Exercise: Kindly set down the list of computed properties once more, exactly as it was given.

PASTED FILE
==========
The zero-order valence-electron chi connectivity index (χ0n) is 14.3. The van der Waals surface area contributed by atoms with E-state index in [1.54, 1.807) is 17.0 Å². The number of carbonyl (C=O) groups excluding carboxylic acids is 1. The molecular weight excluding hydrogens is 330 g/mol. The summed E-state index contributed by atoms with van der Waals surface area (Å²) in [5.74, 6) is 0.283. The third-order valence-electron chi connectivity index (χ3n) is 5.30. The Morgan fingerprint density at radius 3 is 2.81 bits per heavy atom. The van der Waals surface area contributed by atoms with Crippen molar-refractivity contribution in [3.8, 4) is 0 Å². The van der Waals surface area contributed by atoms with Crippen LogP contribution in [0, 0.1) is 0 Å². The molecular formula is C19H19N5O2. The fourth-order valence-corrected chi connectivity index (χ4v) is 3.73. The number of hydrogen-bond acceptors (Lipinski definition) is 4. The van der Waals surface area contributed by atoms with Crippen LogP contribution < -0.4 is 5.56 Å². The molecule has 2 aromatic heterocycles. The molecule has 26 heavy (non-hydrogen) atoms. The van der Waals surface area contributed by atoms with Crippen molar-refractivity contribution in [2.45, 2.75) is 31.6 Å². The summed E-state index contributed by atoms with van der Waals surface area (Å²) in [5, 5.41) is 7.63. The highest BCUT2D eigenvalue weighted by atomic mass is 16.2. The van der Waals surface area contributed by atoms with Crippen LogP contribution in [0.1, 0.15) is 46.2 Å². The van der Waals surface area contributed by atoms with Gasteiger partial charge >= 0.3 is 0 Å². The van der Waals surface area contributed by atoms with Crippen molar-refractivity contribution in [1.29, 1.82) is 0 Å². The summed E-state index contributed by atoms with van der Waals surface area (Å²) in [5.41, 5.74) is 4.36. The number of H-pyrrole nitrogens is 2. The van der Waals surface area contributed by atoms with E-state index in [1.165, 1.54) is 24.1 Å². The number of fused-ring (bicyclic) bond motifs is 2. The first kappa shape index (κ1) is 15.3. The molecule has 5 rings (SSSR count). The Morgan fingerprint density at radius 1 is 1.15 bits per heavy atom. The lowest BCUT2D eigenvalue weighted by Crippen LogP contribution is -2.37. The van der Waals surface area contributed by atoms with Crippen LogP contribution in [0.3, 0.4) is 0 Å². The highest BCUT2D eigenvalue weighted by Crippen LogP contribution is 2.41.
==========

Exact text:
The zero-order valence-electron chi connectivity index (χ0n) is 14.3. The van der Waals surface area contributed by atoms with E-state index in [1.54, 1.807) is 17.0 Å². The number of carbonyl (C=O) groups excluding carboxylic acids is 1. The molecular weight excluding hydrogens is 330 g/mol. The summed E-state index contributed by atoms with van der Waals surface area (Å²) in [5.74, 6) is 0.283. The third-order valence-electron chi connectivity index (χ3n) is 5.30. The Morgan fingerprint density at radius 3 is 2.81 bits per heavy atom. The van der Waals surface area contributed by atoms with Crippen molar-refractivity contribution in [3.8, 4) is 0 Å². The van der Waals surface area contributed by atoms with Crippen LogP contribution in [0, 0.1) is 0 Å². The molecular formula is C19H19N5O2. The fourth-order valence-corrected chi connectivity index (χ4v) is 3.73. The number of hydrogen-bond acceptors (Lipinski definition) is 4. The van der Waals surface area contributed by atoms with Crippen LogP contribution < -0.4 is 5.56 Å². The molecule has 2 aromatic heterocycles. The molecule has 26 heavy (non-hydrogen) atoms. The van der Waals surface area contributed by atoms with Crippen molar-refractivity contribution in [2.45, 2.75) is 31.6 Å². The summed E-state index contributed by atoms with van der Waals surface area (Å²) in [5, 5.41) is 7.63. The highest BCUT2D eigenvalue weighted by atomic mass is 16.2. The van der Waals surface area contributed by atoms with Crippen LogP contribution in [0.1, 0.15) is 46.2 Å². The van der Waals surface area contributed by atoms with Gasteiger partial charge >= 0.3 is 0 Å². The van der Waals surface area contributed by atoms with Crippen molar-refractivity contribution in [1.29, 1.82) is 0 Å². The summed E-state index contributed by atoms with van der Waals surface area (Å²) in [5.41, 5.74) is 4.36. The number of H-pyrrole nitrogens is 2. The van der Waals surface area contributed by atoms with E-state index in [1.165, 1.54) is 24.1 Å². The number of fused-ring (bicyclic) bond motifs is 2. The first kappa shape index (κ1) is 15.3. The molecule has 5 rings (SSSR count). The Morgan fingerprint density at radius 1 is 1.15 bits per heavy atom. The lowest BCUT2D eigenvalue weighted by Crippen LogP contribution is -2.37. The van der Waals surface area contributed by atoms with Crippen LogP contribution in [0.3, 0.4) is 0 Å². The highest BCUT2D eigenvalue weighted by Crippen LogP contribution is 2.41.